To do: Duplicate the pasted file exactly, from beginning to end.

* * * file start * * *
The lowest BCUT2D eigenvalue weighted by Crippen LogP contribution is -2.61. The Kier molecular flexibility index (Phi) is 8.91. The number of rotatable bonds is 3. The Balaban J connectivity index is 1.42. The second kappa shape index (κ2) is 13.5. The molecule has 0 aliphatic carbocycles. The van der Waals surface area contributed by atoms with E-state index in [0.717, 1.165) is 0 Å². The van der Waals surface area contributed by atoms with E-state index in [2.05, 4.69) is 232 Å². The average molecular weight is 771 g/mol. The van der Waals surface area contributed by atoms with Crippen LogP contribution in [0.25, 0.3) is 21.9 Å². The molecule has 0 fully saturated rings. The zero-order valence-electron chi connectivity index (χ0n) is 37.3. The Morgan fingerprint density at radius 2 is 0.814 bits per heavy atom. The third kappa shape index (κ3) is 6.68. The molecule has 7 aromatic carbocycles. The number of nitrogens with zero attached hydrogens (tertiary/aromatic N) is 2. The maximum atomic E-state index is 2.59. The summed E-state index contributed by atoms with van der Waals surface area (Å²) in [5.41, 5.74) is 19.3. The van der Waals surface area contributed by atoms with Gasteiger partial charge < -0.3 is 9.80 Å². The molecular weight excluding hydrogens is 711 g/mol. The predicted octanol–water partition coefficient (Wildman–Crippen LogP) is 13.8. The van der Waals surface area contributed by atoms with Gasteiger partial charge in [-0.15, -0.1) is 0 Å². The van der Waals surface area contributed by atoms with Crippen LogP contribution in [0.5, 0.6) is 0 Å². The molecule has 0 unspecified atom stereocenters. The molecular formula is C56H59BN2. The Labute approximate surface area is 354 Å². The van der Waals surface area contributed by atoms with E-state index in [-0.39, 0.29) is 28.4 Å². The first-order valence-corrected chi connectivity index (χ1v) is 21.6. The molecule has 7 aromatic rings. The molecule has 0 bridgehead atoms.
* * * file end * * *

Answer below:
The lowest BCUT2D eigenvalue weighted by Crippen LogP contribution is -2.61. The Kier molecular flexibility index (Phi) is 8.91. The number of rotatable bonds is 3. The Balaban J connectivity index is 1.42. The second kappa shape index (κ2) is 13.5. The molecule has 0 aliphatic carbocycles. The van der Waals surface area contributed by atoms with E-state index in [0.717, 1.165) is 0 Å². The van der Waals surface area contributed by atoms with E-state index in [2.05, 4.69) is 232 Å². The average molecular weight is 771 g/mol. The van der Waals surface area contributed by atoms with Crippen LogP contribution in [0.25, 0.3) is 21.9 Å². The molecule has 0 fully saturated rings. The zero-order valence-electron chi connectivity index (χ0n) is 37.3. The Morgan fingerprint density at radius 2 is 0.814 bits per heavy atom. The third kappa shape index (κ3) is 6.68. The molecule has 7 aromatic carbocycles. The number of nitrogens with zero attached hydrogens (tertiary/aromatic N) is 2. The maximum atomic E-state index is 2.59. The summed E-state index contributed by atoms with van der Waals surface area (Å²) in [5.41, 5.74) is 19.3. The van der Waals surface area contributed by atoms with Gasteiger partial charge < -0.3 is 9.80 Å². The molecular weight excluding hydrogens is 711 g/mol. The predicted octanol–water partition coefficient (Wildman–Crippen LogP) is 13.8. The van der Waals surface area contributed by atoms with Gasteiger partial charge in [-0.15, -0.1) is 0 Å². The van der Waals surface area contributed by atoms with Crippen LogP contribution in [0.5, 0.6) is 0 Å². The molecule has 0 unspecified atom stereocenters. The molecular formula is C56H59BN2. The Labute approximate surface area is 354 Å². The van der Waals surface area contributed by atoms with E-state index in [-0.39, 0.29) is 28.4 Å². The first-order valence-corrected chi connectivity index (χ1v) is 21.6. The molecule has 7 aromatic rings. The molecule has 0 bridgehead atoms.